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LAMMA 2021

LAMMA 2021

Underpinning improvements with herd health plans

In the fifth in this series looking at measuring success in beef, we look at how herd health plans are often under used but they can underpin performance improvements and financial gains.

Farmers should put vaccination and treatment protocols in place for at least the next 12 months.
Farmers should put vaccination and treatment protocols in place for at least the next 12 months.

Herd health plans have been a mandatory part of the Red Tractor Assurance scheme for several years, but many farmers still view them as merely a red tape exercise, rather than one that could
potentially benefit their business, says vet Sara Pedersen.


She says: “The importance of health planning is reflected in the changing role of the farm animal vet in the past 40 years, from the traditional ‘fire brigade’ role to one more managerial or advisory in nature.


“While the herd health plan is a physical document, for planning to be effective it needs to be an active and continuous process, rather than something discussed on an annual basis only. However, the perception of the herd health plan itself and health planning management is often poor.”



A herd health plan, written with guidance from your vet, can cost around £90-£150 depending on individual circumstances.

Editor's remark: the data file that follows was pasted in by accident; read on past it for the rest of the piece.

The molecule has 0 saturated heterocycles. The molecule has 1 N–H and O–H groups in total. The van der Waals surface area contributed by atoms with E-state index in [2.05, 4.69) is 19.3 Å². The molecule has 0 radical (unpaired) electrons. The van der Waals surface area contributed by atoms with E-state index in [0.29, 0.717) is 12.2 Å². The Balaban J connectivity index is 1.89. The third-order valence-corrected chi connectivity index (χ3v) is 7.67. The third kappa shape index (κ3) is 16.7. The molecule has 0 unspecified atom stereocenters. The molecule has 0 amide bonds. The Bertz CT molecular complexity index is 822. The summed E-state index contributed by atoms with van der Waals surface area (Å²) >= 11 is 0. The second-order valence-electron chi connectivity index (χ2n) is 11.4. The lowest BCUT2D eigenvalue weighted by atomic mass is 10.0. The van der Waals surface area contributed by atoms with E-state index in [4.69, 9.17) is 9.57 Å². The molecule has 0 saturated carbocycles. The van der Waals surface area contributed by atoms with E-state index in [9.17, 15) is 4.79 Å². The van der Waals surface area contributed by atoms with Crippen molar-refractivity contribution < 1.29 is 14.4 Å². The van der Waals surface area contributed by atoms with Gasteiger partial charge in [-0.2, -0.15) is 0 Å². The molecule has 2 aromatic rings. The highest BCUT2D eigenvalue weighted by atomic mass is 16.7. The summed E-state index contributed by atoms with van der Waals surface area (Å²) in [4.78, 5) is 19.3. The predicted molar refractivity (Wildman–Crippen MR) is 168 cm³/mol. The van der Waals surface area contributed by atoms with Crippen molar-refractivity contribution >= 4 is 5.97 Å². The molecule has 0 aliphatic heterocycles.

Carolyn Baguley, vet at Scarsdale Vets, says this initial outlay is far out-weighed by the benefits a farm can recoup through taking a planned and proactive approach to animal health.


She says: “Herd health plans should be a dynamic process involving the veterinary surgeon, specialist consultants and, most importantly, people looking after stock. These plans are comprehensive and look at everything from infectious disease control to footcare and lameness to nutrition.”

The plan should be a working document, and through proper planning and taking a flexible approach to emerging issues rather than disease firefighting, farmers can be proactive. Correct diagnosis at this stage, with input from a vet, will mean the appropriate treatment will be administered.

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Record keeping and monitoring


For a herd health plan to be successful, it is necessary to understand what current levels of disease are, and Mrs Baguley says it is important to be able to ‘count up’ cases of certain diseases.


She says: “Putting numbers on problems can be helpful. For example, when it comes to pneumonia, farmers may think they only have a few cases each year, but if they actually count up the cases they have had, they may be surprised. Sometimes problems can just pass you by if you are not actively recording them.”


To help farmers do this there are various free templates available, as well as more sophisticated paid-for online software packages. Your farm vet should be able to provide guidance on this.


Reduction and control


The plan should consider each identified disease or syndrome and establish ways in which the potential or identified risk factors can be reduced or eliminated.

Treating the document as 'live'

SMART Herd Health Planning

Ensure your herd health plan is SMART: Specific, Measurable, Achievable, Relevant and Time-based